Behavioral deficits and subregion-specific suppression of LTP in mice expressing a population of mutant NMDA receptors throughout the hippocampus

Philip E Chen, Michael L Errington, Matthias Kneussel, Guiquan Chen, Alexander J Annala, York H Rudhard, Georg F Rast, Christian G Specht, Cezar M Tigaret, Mohammed A Nassar, Richard G M Morris, Timothy V P Bliss, Ralf Schoepfer

Research output: Contribution to journalArticlepeer-review

Abstract

The NMDA receptor (NMDAR) subunit GluN1 is an obligatory component of NMDARs without a known functional homolog and is expressed in almost every neuronal cell type. The NMDAR system is a coincidence detector with critical roles in spatial learning and synaptic plasticity. Its coincidence detection property is crucial for the induction of hippocampal long-term potentiation (LTP). We have generated a mutant mouse model expressing a hypomorph of the Grin1(N598R) allele, which leads to a minority (about 10%) of coincidence detection-impaired NMDARs. Surprisingly, these animals revealed specific functional changes in the dentate gyrus (DG) of the hippocampal formation. Early LTP was expressed normally in area CA1 in vivo, but was completely suppressed at perforant path-granule cell synapses in the DG. In addition, there was a pronounced reduction in the amplitude of the evoked population spike in the DG. These specific changes were accompanied by behavioral impairments in spatial recognition, spatial learning, reversal learning, and retention. Our data show that minor changes in GluN1-dependent NMDAR physiology can cause dramatic consequences in synaptic signaling in a subregion-specific fashion despite the nonredundant nature of the GluN1 gene and its global expression.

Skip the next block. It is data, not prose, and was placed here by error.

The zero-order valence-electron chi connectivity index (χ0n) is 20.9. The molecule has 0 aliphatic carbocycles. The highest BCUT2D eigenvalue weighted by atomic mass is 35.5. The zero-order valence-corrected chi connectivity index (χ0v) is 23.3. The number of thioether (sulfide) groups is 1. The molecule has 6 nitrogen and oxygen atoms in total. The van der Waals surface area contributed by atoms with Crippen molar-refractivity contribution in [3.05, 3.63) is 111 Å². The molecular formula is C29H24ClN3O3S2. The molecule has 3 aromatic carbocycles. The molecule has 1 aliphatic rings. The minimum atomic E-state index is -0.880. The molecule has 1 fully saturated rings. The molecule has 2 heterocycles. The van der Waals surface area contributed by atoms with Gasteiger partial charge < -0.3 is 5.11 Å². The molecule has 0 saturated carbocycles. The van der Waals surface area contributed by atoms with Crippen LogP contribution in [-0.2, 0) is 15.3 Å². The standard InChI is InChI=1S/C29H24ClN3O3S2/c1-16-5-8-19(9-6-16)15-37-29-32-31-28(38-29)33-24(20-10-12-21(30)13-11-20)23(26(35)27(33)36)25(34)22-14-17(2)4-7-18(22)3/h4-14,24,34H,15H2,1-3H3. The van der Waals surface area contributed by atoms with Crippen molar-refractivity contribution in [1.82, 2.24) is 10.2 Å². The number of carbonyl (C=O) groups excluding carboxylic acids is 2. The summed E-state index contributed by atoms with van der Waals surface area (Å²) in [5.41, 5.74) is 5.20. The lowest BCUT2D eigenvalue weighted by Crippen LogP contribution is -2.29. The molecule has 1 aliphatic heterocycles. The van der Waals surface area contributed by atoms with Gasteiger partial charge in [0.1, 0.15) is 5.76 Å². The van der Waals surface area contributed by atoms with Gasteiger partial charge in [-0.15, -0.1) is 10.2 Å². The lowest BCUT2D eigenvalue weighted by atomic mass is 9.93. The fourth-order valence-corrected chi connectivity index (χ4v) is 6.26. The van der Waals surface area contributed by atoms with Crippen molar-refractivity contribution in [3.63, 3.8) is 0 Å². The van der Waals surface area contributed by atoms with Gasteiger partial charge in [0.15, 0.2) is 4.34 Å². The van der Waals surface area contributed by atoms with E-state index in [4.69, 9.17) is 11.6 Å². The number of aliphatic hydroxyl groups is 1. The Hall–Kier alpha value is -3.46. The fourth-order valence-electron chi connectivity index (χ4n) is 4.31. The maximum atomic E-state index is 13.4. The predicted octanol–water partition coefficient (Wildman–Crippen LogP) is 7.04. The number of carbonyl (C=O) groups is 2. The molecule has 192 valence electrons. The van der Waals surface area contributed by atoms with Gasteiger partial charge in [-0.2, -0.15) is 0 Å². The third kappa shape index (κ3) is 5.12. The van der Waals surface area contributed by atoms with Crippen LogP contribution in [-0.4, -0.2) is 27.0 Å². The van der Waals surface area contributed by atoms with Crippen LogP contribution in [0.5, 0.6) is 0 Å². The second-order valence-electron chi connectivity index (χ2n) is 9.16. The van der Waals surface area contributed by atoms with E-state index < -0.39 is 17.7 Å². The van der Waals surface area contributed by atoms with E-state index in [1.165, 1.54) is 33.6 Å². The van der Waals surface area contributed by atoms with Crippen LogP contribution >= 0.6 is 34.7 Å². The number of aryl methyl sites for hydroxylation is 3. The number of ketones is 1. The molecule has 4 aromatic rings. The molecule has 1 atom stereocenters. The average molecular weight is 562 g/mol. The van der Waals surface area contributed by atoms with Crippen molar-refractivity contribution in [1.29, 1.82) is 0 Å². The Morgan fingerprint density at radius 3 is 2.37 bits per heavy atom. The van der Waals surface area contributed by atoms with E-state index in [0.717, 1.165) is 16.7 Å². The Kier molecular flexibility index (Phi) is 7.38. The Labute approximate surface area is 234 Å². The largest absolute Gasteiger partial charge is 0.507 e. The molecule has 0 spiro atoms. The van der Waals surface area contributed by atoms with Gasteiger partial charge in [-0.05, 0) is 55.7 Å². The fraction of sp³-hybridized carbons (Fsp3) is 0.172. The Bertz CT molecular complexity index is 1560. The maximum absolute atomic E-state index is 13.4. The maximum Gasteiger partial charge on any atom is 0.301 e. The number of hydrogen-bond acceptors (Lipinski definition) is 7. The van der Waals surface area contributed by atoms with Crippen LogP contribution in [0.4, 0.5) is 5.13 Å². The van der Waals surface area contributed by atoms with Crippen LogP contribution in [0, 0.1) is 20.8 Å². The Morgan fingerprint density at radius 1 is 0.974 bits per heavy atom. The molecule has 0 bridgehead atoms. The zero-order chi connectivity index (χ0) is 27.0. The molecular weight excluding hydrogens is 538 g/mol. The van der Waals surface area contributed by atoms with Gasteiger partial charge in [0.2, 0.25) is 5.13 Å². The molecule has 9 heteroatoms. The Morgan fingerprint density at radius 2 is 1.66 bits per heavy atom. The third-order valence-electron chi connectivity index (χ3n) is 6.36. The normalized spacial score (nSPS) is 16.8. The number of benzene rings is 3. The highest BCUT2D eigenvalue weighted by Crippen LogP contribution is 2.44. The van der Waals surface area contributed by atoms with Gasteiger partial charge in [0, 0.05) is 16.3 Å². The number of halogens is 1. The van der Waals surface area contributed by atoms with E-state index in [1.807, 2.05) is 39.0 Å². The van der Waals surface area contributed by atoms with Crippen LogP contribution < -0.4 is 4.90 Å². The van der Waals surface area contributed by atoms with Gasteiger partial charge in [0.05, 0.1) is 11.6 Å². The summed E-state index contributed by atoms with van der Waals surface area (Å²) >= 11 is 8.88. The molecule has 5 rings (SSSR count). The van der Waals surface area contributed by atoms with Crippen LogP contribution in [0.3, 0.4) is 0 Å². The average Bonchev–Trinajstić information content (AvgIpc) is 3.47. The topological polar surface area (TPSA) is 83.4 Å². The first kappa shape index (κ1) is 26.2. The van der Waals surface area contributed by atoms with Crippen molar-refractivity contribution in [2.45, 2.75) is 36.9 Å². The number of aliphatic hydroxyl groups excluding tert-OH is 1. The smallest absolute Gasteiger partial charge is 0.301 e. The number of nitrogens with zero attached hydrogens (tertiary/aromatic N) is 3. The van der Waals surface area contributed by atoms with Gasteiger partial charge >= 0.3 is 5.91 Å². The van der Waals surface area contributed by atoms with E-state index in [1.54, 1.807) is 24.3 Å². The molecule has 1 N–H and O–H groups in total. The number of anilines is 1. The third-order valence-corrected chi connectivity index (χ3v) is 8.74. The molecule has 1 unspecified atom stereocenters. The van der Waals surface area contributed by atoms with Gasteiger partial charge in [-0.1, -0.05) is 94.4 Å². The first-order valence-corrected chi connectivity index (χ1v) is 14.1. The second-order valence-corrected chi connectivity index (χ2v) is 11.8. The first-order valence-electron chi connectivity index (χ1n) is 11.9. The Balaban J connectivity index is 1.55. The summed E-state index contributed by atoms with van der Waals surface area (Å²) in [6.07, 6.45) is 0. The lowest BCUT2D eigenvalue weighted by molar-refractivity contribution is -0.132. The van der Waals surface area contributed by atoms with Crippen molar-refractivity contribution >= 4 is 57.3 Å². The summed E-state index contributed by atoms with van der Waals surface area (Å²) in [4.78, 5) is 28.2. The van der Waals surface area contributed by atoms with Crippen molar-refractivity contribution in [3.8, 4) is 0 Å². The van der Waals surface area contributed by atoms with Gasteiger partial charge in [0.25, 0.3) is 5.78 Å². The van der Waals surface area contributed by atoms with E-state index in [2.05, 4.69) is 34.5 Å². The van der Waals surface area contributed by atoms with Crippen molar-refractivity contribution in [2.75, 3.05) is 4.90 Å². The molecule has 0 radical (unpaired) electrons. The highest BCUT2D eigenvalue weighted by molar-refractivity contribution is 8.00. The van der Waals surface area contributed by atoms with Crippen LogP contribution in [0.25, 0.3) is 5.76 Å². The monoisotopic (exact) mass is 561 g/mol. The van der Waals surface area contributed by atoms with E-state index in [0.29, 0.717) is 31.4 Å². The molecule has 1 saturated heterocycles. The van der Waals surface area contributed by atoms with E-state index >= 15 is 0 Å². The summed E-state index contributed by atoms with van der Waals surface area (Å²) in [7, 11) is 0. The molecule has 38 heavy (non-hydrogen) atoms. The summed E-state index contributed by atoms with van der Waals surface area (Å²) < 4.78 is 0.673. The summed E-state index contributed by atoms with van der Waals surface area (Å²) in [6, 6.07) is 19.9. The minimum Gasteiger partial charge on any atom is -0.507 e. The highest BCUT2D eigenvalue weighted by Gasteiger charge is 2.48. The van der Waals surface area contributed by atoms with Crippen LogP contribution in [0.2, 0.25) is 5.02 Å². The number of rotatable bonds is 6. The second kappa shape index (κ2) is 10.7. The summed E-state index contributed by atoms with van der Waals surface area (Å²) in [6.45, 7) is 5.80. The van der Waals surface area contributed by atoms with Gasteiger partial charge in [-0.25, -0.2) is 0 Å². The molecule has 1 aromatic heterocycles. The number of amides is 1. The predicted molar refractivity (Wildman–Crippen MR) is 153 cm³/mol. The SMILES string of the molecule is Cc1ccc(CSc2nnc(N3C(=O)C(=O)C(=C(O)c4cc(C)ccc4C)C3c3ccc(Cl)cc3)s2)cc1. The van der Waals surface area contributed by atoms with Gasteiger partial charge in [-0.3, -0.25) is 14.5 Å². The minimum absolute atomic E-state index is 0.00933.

Original languageEnglish
Pages (from-to)635-44
Number of pages10
JournalLearning & Memory
Volume16
Issue number10
DOIs
Publication statusPublished - 2009

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